Pathfinder Home Entertainment
Cast: Olympic Team, Adolf Hitler
Extras: Short Film, Text Biography, Text Essay, Newsreel.
Considered by many to be one of the greatest sports documentaries ever made, Leni Riefenstahl's, "Olympia" is a film divided into two parts which covers the 1936 Olympics in Berlin.
Festival of the Nations – This piece opens with a montage of ancient Greece architecture, culminating in the lighting of the Torch. I felt this opening was too drawn out lasting almost 15 minutes without any dialogue. Many shots celebrate the human body through use of slow motion techniques while some of the athletes are in action.
Note: The back of the DVD case states Adolf Hitler looks on in stunned amazement while Jesse Owens, an American black runner who defeated Hitler's so called "supermen" and won four Gold Medals! However, there is none of Hitler's reaction to be seen. Only the moments when Hitler is happy that Germans have won medals are seen here. I recall seeing the clip years ago, which contained Hitler's reaction shot to Owens – and it simply is not here on a DVD set that purports to be the uncut version of Olympia.
Filmed in full frame, the transfer is acceptable considering this was filmed in 1936 and is a black and white documentary. Though there is minor dirt and debris as well as splice lines popping up throughout, it doesn't take away from viewing the material. Audio comes way of a Dolby Digital 2.0 track in English and German. The sound was acceptable considering the age and source material.
Festival of Beauty – This documentary captures the grace of the athletes during their various sporting events. Highlights are the Pentathlon and Decathlon, both of which were won by Glenn Morris, an American. The opening montage is very strange and the homo-erotic overtones cannot be ignored. We get shots of nude men jumping into a river, then heading into the steambaths and rubbing each down – all while naked as the camera lingers on the water and sweat dripping off their faces as they smile at each other. Very bizarre. Also shot in full frame, the transfer and audio are the same as disc one.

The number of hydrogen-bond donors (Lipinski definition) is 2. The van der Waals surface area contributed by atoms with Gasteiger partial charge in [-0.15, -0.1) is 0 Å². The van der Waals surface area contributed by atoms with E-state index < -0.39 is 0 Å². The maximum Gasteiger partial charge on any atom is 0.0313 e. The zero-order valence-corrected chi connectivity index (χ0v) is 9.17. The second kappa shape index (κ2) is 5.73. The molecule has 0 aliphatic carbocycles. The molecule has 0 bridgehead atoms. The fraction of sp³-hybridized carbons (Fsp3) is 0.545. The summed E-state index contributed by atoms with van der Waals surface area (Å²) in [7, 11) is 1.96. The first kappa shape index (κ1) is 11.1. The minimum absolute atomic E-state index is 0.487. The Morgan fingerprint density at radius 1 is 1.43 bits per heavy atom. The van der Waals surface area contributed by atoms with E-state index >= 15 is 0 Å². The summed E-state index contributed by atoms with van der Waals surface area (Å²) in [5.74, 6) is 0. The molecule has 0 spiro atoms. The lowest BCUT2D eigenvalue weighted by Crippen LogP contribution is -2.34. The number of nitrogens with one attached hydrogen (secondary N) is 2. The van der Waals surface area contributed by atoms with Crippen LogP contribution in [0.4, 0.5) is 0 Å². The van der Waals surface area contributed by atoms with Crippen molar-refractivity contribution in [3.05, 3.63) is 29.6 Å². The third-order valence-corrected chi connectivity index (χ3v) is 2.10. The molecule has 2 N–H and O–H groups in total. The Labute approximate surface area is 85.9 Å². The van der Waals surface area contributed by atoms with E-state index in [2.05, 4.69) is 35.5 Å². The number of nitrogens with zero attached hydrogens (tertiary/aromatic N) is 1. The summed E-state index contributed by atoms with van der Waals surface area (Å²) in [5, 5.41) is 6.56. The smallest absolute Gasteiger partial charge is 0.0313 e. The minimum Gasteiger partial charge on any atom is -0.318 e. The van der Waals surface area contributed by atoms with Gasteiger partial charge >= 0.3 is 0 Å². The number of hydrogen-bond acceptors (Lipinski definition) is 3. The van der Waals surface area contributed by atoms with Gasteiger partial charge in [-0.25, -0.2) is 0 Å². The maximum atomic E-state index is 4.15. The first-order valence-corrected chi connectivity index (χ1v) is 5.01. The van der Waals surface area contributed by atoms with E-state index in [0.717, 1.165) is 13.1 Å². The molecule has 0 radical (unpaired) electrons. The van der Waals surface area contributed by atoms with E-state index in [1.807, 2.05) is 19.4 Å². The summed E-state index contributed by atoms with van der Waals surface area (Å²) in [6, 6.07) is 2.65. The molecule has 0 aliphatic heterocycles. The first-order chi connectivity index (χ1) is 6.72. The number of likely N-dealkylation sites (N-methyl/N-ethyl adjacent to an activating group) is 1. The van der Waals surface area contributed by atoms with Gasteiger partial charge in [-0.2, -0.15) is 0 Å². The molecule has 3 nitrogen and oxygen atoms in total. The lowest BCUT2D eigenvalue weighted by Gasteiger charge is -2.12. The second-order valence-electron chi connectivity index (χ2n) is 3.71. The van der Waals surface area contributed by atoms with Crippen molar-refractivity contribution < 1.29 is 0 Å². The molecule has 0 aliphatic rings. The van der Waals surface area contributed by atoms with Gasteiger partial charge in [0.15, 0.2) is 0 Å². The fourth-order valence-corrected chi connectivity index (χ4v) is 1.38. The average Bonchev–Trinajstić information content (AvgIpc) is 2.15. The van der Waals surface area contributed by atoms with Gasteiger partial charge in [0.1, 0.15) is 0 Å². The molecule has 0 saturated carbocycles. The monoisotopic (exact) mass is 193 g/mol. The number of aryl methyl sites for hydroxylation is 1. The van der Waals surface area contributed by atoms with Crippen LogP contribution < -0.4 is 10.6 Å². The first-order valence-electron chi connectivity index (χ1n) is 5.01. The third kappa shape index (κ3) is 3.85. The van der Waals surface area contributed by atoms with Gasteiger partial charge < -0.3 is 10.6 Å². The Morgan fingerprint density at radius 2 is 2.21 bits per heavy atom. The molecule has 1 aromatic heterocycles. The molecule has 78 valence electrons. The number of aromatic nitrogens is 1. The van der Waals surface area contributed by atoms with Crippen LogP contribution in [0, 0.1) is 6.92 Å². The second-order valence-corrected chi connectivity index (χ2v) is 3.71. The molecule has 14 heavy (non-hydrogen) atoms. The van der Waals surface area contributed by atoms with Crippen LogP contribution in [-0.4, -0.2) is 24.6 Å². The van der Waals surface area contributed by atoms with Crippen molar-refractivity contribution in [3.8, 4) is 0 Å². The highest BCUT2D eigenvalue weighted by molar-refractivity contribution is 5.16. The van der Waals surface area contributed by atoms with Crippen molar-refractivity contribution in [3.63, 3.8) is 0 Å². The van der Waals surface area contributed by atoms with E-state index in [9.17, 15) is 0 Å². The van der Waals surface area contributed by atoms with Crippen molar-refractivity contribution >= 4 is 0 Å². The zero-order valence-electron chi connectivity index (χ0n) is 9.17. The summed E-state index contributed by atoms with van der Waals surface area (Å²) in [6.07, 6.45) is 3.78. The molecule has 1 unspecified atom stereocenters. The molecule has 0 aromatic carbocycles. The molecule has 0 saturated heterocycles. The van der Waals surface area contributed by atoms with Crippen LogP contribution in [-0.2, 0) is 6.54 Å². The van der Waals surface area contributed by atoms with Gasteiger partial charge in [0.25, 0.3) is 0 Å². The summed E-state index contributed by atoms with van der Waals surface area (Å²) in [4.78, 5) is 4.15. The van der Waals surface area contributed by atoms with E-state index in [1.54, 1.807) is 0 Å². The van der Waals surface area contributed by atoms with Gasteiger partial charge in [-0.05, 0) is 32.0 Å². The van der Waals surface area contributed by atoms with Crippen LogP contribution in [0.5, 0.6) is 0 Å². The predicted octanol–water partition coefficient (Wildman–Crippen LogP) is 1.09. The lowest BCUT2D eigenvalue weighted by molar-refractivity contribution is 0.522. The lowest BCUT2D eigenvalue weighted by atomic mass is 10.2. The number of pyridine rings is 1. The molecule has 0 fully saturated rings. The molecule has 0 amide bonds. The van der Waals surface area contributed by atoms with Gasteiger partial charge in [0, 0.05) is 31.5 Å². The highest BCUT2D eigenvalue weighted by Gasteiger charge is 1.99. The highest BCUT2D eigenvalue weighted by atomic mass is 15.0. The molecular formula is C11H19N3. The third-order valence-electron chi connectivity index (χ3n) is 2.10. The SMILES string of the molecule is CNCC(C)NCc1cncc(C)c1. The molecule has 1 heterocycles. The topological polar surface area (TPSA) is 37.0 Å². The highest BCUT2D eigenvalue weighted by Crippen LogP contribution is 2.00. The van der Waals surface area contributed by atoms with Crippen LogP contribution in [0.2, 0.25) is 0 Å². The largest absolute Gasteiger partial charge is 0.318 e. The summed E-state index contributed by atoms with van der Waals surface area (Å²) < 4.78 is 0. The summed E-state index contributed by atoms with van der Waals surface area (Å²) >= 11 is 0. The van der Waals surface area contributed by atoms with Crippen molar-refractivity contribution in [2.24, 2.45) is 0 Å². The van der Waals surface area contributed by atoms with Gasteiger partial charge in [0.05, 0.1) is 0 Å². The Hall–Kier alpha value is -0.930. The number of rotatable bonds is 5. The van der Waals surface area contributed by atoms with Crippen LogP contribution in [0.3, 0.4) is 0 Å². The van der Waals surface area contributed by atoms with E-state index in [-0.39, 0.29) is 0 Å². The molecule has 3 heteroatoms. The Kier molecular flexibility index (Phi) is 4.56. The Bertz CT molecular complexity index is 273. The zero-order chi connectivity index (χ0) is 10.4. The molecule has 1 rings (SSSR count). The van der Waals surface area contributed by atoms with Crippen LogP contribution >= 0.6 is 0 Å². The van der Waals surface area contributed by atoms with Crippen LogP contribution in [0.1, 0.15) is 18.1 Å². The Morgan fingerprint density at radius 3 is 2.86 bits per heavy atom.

This disc also contains the special features. First is a text biography of Leni Riefenstahl which made for some interesting reading. There is one deleted scene (Olympic Oath) and 6 alternate scenes of sailing, women's gymnastics, fencing, wrestling, boxing and Scoreboards. There isn't anything special about these scenes, other than they were edited out of the film at one time for supposed propaganda content. I didn't see anything in these scenes to be construed in that manner. Each scene runs about 2 minutes in length. There is also a text essay in which we are told this version of Olympia is the uncut version. But that statement cannot be true as the text goes on to state this is the version that contains Hitler with a halo around his head, and awarding two Gold medals to winners. These scenes are simply not here, as well as the scene I stated earlier which I recalled seeing Hitler's disappointed reaction shot when Jesse Owens won his medals – and which the back of the DVD cover says is included.
Also on this disc is a 22-minute film entitled "Youth of the World." It wasn't filmed by Leni, and is poorly edited as well as pretty boring. We get shots of cross country skiing, bobsledding, figure skating, downhill skiing, as well as ski jumping – all set to annoying music and no dialogue. The transfer is pretty beat up as well. Many images are overblooming and blurry. It can be watched, but is nowhere near as clean a presentation as "Olympia." Finishing up this disc is a 12-minute German newsreel short entitled, "The Camera Comes Along." It's just that, old newsreel footage following some athletes. Nothing of historical interest to be found here.
In conclusion, knowing there is material not present in this set, despite what the DVD back cover as well as the text essay says – I cannot recommend "Olympia."